Maps And Diagrams "Caoutchouc" remastered and released for the first time digitally, originally released in 2004 on Static Caravan in the UK [VAN 79].
Limited to 100 copies, the album cover is made from cork wood cut down in Moongolia (not Mongolia) and wiro-bound. Inserts printed on recycled manila kraft paper.
Cyclic Defrost Review 
Maps and Diagrams (Tim Martin) is increasingly becoming a name that is associated with wistful and soulful electronic music. A steady output of solid material has come from the Maps and Diagrams camp, and this offering on the Static Caravan imprint is another fine effort. ‘Pismus’ establishes the mood with some lovely pastoral overtones suggesting an album themed around reflection and emotion. ‘Thrban’ similarly evokes imagery of longing and loss, and is almost introductory in feel as well, featuring rough yet subtle rhythms and gentle pads scattered amongst simple, chiming melodies.
The shimmering filtered pads that introduce ‘Sonnr’ suggest a more contemplative piece, yet a lazy groove snaps in with some tidy beats and Martin’s keen ear for melody steers the track into very hypnotic territory. This harks back to early-nineties, cleanly shaped melodic electronica such as Autechre’s Amber, where all the elements fit nicely in place, and there is enough aural space remaining in the track for the listener to gain a clear sense of what they are hearing on first listen.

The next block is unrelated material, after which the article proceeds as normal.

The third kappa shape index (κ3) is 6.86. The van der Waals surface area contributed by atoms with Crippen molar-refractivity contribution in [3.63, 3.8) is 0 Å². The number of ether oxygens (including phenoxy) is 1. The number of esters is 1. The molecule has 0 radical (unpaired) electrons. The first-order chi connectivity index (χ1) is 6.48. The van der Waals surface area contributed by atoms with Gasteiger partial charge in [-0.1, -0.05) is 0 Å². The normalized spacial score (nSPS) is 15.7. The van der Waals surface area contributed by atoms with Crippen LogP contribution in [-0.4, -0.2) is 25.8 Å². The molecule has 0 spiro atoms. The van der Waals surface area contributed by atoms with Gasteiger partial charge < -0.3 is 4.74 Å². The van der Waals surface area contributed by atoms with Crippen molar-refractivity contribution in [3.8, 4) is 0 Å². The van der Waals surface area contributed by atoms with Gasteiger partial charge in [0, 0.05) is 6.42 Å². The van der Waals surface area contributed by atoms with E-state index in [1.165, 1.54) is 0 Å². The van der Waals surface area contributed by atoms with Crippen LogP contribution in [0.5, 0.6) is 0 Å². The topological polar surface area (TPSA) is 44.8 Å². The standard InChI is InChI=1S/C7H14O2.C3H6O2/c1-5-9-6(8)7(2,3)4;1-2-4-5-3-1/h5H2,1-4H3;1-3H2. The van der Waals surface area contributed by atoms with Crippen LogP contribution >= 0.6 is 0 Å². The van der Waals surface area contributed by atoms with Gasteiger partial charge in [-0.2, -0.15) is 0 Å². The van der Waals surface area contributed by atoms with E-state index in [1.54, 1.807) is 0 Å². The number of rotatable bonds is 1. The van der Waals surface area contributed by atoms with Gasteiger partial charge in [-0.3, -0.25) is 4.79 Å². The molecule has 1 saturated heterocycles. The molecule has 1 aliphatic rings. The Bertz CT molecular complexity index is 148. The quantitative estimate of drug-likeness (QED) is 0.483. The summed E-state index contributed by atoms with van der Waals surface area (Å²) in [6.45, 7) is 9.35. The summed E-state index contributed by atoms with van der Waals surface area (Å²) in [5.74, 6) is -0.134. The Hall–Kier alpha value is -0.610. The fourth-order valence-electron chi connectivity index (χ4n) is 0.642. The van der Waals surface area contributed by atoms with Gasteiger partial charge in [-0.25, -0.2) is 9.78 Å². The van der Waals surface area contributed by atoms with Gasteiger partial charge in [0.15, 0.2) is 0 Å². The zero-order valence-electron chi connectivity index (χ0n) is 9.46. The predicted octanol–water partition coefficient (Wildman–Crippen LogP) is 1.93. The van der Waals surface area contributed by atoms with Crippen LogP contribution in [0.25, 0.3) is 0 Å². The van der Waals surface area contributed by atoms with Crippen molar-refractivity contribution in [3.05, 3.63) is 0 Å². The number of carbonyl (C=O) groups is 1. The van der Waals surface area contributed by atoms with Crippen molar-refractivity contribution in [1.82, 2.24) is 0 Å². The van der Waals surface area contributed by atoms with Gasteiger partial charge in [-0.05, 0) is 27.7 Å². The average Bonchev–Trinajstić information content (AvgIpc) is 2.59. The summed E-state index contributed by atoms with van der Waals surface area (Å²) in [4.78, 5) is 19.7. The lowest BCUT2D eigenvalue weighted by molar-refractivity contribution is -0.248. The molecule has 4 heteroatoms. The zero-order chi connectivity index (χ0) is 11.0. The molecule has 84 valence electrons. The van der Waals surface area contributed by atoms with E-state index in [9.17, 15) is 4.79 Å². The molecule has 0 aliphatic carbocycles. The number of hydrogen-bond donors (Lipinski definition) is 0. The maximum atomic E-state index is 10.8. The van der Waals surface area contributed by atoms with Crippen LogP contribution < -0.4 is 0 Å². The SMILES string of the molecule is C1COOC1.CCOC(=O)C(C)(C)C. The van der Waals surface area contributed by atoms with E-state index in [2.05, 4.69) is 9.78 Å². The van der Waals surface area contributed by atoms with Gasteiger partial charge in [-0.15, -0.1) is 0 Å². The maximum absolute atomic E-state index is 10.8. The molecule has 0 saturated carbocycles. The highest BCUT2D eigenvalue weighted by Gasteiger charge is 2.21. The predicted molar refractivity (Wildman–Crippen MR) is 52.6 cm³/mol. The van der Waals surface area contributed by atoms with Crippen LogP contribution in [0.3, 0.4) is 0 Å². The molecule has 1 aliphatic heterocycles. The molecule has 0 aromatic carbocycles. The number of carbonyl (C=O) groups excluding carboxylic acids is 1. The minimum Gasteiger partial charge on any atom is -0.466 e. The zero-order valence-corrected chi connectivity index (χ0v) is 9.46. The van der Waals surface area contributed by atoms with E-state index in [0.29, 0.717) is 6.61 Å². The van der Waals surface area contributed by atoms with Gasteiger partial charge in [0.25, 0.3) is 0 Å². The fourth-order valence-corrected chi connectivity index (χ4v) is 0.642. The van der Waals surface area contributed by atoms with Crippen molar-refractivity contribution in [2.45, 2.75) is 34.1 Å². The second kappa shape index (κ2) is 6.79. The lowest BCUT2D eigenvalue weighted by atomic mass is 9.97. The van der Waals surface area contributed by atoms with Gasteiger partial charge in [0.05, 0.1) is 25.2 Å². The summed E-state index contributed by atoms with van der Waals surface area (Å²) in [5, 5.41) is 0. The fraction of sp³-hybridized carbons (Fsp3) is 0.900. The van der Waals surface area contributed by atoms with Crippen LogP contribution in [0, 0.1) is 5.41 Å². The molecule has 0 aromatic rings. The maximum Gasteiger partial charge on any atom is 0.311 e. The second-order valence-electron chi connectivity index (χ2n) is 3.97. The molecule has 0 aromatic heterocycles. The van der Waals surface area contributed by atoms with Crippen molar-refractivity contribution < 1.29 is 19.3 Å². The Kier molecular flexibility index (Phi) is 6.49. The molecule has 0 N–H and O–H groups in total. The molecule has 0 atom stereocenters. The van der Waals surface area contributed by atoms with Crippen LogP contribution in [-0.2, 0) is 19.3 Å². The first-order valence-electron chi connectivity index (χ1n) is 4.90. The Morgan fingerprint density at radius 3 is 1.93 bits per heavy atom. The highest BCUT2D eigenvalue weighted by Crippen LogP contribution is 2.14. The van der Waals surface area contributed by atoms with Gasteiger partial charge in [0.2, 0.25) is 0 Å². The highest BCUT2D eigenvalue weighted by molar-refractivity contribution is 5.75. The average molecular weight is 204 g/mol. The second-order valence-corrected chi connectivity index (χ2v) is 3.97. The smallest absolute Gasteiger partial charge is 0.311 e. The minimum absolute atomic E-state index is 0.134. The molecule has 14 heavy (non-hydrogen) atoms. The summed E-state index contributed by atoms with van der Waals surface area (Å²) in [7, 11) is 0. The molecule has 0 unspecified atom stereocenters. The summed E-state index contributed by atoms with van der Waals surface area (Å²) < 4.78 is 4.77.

‘Clrtmrk’ confirms that Martin has a deep seated fear of using vowels in track titles, and works perfectly as a companion track to the album’s opener ‘Pismus’, working wonderfully as an intermission of sorts to the more fleshed-out pieces on the album. ‘Stmble’ is indeed an audio accompaniment to stumbling within some sort of lucid dream world, with its syncopated chords arpeggiating all the while.
Fellow Cactus Islander (Maps & Diagrams and Broca’s label) Broca’s remix of ‘Throughme’ is a stripped bare, tension-drenched exercise in subtle sequencing, with sparse and crystalline female vocals wandering amongst unresolved chord sequences and percussion taps and zaps. A wonderful quality of both Broca and Maps and Diagrams is that they restrain from overloading with bass heavy Percussion, and complement their melodic focus with clever and considered rhythm programming.
‘Iohma’ concludes once again with chiming leads scattered amongst big and rich pads, almost sounding like an Sakomoto-esque oriental theme, and suitably summarises the overriding theme of Tim Martin’s work. A limited edition of only one hundred copies, all in cork bound casing, well worth the price of admission.